2020 has now officially come to a close, and COVID-19 vaccines are making their way around the world, but there’s still a lot of uncertainty. That means there may be hurdles to booking travel as well, even though airlines and travel-related companies are billing it as a comeback year.
If you’re getting antsy and you’re ready to plan a trip, but you do worry about uncertainty, you can protect yourself with travel insurance. With that being said, travel insurance isn’t always what it seems.
The situation is similar, for example, if you’re in a motorcycle or car accident and your insurance company drags its feet on paying your claim, or the other party’s insurance doesn’t want to pay. Travel insurance companies are still businesses, and their goal is to pay out as little as they can.
Like most types of insurance, you need to read the fine print and be sure of what you’re getting as well as what you’re not getting.
The following are some of the main things to know about travel insurance if you’re thinking about booking a trip this year.
How Does Travel Insurance Work?
You may not have ever used travel insurance before, or maybe you’ve bought it in the past but never used it.
Travel insurance is something you buy in addition to the rest of your trip costs that will protect you from different risks and losses that might happen leading up to travel and while you’re traveling.
The benefits vary significantly by the plan. You need to find a plan that works for your budget and needs, and the more coverage, the more expensive.
Travel insurance doesn’t cover every single thing you run into while traveling, but it can cover quite a few.
The objective of travel insurance is to cover events that are considered unforeseeable. This means it doesn’t typically cover those things you could have easily figured out were going to impact your trip or things within your control. If you waited to book a beach trip until after a hurricane was heading toward your destination, it’s unlikely your losses will be covered.
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Do You Need Travel Insurance?
The question of whether or not you need travel insurance depends a lot on how much financial risk you’re willing to take and also the type of trip you’ve booked. If you’ve booked a trip that’s inherently flexible or easily canceled with no penalty, then you probably won’t benefit much from travel insurance.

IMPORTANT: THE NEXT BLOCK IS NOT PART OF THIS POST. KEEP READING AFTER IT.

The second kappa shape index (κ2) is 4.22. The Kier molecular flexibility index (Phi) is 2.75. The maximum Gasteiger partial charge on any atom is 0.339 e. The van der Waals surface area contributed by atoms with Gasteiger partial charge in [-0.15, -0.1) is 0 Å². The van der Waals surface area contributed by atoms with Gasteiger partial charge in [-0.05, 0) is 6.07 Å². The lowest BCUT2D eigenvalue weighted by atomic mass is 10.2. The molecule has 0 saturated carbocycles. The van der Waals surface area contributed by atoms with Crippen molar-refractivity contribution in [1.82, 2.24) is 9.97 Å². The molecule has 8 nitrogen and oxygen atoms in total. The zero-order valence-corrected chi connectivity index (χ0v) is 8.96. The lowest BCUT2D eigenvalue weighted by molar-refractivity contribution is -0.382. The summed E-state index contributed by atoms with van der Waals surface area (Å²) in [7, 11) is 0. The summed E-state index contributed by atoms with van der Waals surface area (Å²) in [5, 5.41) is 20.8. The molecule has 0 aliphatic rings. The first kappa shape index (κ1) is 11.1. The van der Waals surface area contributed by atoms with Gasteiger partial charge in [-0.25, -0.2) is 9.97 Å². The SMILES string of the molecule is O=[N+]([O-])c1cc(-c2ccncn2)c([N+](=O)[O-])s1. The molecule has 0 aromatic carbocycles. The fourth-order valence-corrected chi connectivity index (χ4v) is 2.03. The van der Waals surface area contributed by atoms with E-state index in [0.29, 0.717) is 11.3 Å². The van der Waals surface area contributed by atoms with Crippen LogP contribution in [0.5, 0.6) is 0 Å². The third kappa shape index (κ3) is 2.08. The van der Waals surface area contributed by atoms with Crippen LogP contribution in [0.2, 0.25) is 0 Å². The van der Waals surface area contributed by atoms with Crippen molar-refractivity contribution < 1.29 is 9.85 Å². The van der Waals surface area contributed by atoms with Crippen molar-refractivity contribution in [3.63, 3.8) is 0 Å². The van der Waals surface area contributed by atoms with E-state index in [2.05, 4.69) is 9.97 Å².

You might still need it in those situations if you want medical coverage, but if you’re staying in the United States, your health insurance should provide coverage even if you’re in a different state.
If you’re going abroad, even if what you’ve booked can be refunded, you may still want travel insurance in case you do get hurt or sick.
Most travel insurance plans can be purchased for specific purposes without paying for what you don’t need. For example, if you’re worried about needing emergency care, you might just want a travel medical plan and perhaps emergency evacuation coverage.
How Much Will It Cost?
If you buy a comprehensive travel insurance plan, expect to pay anywhere from 4% to 8% of the total cost of your trip.
Factors influencing price include the cost and length of your trip and the medical coverage you want. How old you are and the number of risks covered will make for more expensive travel insurance.
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Types of Coverage
Travel medical insurance is one type of coverage you might buy that provides you with health coverage while you’re traveling. These plans are similar to traditional health care coverage, but you can’t use them for routine care.
Another popular type of coverage is trip cancellation, interruption and delay. This coverage will reimburse you for nonrefundable expenses if you cancel your trip for a covered reason or if the operator of your tour or trip goes out of business.
There are coverage options for your baggage and personal belongings. For example, if your baggage is lost or damaged during your trip, you may receive some reimbursement.
Finally, what a lot of travelers are opting for is cancel for any reason coverage. This is usually an add-on to everything else. It gives you the freedom to as the name implies, cancel your trip for any reason. However, you may not get 100% reimbursement with additional cancel for any reason coverage. A lot of plans will provide a 75% reimbursement.